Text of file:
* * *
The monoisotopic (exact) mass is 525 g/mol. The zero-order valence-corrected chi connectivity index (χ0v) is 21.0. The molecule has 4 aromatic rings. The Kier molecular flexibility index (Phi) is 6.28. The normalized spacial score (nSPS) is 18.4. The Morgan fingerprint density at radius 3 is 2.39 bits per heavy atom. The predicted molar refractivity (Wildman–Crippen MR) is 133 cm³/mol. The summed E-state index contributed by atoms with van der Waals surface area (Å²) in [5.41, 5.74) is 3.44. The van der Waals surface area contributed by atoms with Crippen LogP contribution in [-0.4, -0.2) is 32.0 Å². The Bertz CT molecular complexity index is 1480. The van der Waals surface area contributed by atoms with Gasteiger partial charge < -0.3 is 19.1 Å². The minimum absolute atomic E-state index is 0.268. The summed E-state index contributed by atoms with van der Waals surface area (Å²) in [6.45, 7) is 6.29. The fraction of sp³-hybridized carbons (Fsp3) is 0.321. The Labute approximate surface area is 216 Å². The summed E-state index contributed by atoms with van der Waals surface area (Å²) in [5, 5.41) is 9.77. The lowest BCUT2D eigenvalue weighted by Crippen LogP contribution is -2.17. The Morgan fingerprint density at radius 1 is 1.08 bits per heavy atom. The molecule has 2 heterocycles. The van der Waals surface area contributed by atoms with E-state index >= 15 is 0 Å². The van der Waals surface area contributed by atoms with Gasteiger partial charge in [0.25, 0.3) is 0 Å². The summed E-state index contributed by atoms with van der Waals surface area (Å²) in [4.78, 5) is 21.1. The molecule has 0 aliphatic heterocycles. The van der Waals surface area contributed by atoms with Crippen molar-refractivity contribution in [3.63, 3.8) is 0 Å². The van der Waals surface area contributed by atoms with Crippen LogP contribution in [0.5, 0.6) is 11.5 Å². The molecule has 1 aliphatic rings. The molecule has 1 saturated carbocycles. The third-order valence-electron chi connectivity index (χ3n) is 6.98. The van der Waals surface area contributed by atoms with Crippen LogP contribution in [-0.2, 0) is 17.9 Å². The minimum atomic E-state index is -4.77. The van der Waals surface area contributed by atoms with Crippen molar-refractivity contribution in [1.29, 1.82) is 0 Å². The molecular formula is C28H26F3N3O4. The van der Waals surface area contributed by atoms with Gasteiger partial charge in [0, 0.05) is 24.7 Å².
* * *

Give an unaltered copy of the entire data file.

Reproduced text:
The monoisotopic (exact) mass is 525 g/mol. The zero-order valence-corrected chi connectivity index (χ0v) is 21.0. The molecule has 4 aromatic rings. The Kier molecular flexibility index (Phi) is 6.28. The normalized spacial score (nSPS) is 18.4. The Morgan fingerprint density at radius 3 is 2.39 bits per heavy atom. The predicted molar refractivity (Wildman–Crippen MR) is 133 cm³/mol. The summed E-state index contributed by atoms with van der Waals surface area (Å²) in [5.41, 5.74) is 3.44. The van der Waals surface area contributed by atoms with Crippen LogP contribution in [-0.4, -0.2) is 32.0 Å². The Bertz CT molecular complexity index is 1480. The van der Waals surface area contributed by atoms with Gasteiger partial charge < -0.3 is 19.1 Å². The minimum absolute atomic E-state index is 0.268. The summed E-state index contributed by atoms with van der Waals surface area (Å²) in [6.45, 7) is 6.29. The fraction of sp³-hybridized carbons (Fsp3) is 0.321. The Labute approximate surface area is 216 Å². The summed E-state index contributed by atoms with van der Waals surface area (Å²) in [5, 5.41) is 9.77. The lowest BCUT2D eigenvalue weighted by Crippen LogP contribution is -2.17. The Morgan fingerprint density at radius 1 is 1.08 bits per heavy atom. The molecule has 2 heterocycles. The van der Waals surface area contributed by atoms with E-state index >= 15 is 0 Å². The van der Waals surface area contributed by atoms with Gasteiger partial charge in [0.25, 0.3) is 0 Å². The summed E-state index contributed by atoms with van der Waals surface area (Å²) in [4.78, 5) is 21.1. The molecule has 0 aliphatic heterocycles. The van der Waals surface area contributed by atoms with Crippen molar-refractivity contribution in [3.63, 3.8) is 0 Å². The van der Waals surface area contributed by atoms with Crippen LogP contribution in [0.5, 0.6) is 11.5 Å². The molecule has 1 aliphatic rings. The molecule has 1 saturated carbocycles. The third-order valence-electron chi connectivity index (χ3n) is 6.98. The van der Waals surface area contributed by atoms with Crippen LogP contribution in [-0.2, 0) is 17.9 Å². The minimum atomic E-state index is -4.77. The van der Waals surface area contributed by atoms with Crippen molar-refractivity contribution in [1.29, 1.82) is 0 Å². The molecular formula is C28H26F3N3O4. The van der Waals surface area contributed by atoms with Gasteiger partial charge in [0, 0.05) is 24.7 Å².